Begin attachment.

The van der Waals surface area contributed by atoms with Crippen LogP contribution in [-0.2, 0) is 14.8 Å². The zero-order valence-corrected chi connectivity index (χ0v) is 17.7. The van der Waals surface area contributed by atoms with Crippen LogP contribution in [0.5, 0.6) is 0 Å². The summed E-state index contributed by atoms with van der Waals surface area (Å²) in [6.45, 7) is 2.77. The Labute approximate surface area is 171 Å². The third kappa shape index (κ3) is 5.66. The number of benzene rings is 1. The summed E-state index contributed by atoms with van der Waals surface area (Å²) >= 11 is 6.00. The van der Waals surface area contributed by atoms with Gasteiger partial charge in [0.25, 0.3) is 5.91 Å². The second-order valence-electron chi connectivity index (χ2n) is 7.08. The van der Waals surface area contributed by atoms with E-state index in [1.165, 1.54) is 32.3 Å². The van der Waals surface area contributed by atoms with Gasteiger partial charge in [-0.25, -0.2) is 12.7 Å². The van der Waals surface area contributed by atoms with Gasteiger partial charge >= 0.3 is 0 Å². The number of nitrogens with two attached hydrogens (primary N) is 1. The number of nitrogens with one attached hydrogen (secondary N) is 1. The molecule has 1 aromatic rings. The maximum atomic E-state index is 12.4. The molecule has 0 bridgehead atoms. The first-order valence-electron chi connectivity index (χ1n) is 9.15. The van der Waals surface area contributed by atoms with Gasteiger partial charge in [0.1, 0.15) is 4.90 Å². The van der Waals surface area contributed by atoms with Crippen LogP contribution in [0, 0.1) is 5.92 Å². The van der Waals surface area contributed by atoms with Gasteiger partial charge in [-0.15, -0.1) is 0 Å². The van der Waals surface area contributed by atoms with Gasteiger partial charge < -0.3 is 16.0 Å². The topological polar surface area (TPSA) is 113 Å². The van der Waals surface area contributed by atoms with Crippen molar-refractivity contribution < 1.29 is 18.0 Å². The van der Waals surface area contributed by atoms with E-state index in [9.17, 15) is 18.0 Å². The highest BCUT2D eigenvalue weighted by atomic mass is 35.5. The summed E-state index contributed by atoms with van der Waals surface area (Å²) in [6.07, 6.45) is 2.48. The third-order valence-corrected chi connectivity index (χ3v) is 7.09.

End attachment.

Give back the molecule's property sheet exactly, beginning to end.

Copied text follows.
The van der Waals surface area contributed by atoms with Crippen LogP contribution in [-0.2, 0) is 14.8 Å². The zero-order valence-corrected chi connectivity index (χ0v) is 17.7. The van der Waals surface area contributed by atoms with Crippen LogP contribution in [0.5, 0.6) is 0 Å². The summed E-state index contributed by atoms with van der Waals surface area (Å²) in [6.45, 7) is 2.77. The Labute approximate surface area is 171 Å². The third kappa shape index (κ3) is 5.66. The number of benzene rings is 1. The summed E-state index contributed by atoms with van der Waals surface area (Å²) >= 11 is 6.00. The van der Waals surface area contributed by atoms with Gasteiger partial charge in [0.25, 0.3) is 5.91 Å². The second-order valence-electron chi connectivity index (χ2n) is 7.08. The van der Waals surface area contributed by atoms with E-state index in [1.165, 1.54) is 32.3 Å². The van der Waals surface area contributed by atoms with Gasteiger partial charge in [-0.25, -0.2) is 12.7 Å². The van der Waals surface area contributed by atoms with Gasteiger partial charge >= 0.3 is 0 Å². The number of nitrogens with two attached hydrogens (primary N) is 1. The number of nitrogens with one attached hydrogen (secondary N) is 1. The molecule has 1 aromatic rings. The maximum atomic E-state index is 12.4. The molecule has 0 bridgehead atoms. The first-order valence-electron chi connectivity index (χ1n) is 9.15. The van der Waals surface area contributed by atoms with Gasteiger partial charge in [0.1, 0.15) is 4.90 Å². The van der Waals surface area contributed by atoms with Crippen LogP contribution in [0, 0.1) is 5.92 Å². The van der Waals surface area contributed by atoms with Gasteiger partial charge in [-0.15, -0.1) is 0 Å². The van der Waals surface area contributed by atoms with Gasteiger partial charge < -0.3 is 16.0 Å². The topological polar surface area (TPSA) is 113 Å². The van der Waals surface area contributed by atoms with Crippen molar-refractivity contribution < 1.29 is 18.0 Å². The van der Waals surface area contributed by atoms with E-state index in [9.17, 15) is 18.0 Å². The highest BCUT2D eigenvalue weighted by atomic mass is 35.5. The summed E-state index contributed by atoms with van der Waals surface area (Å²) in [6.07, 6.45) is 2.48. The third-order valence-corrected chi connectivity index (χ3v) is 7.09.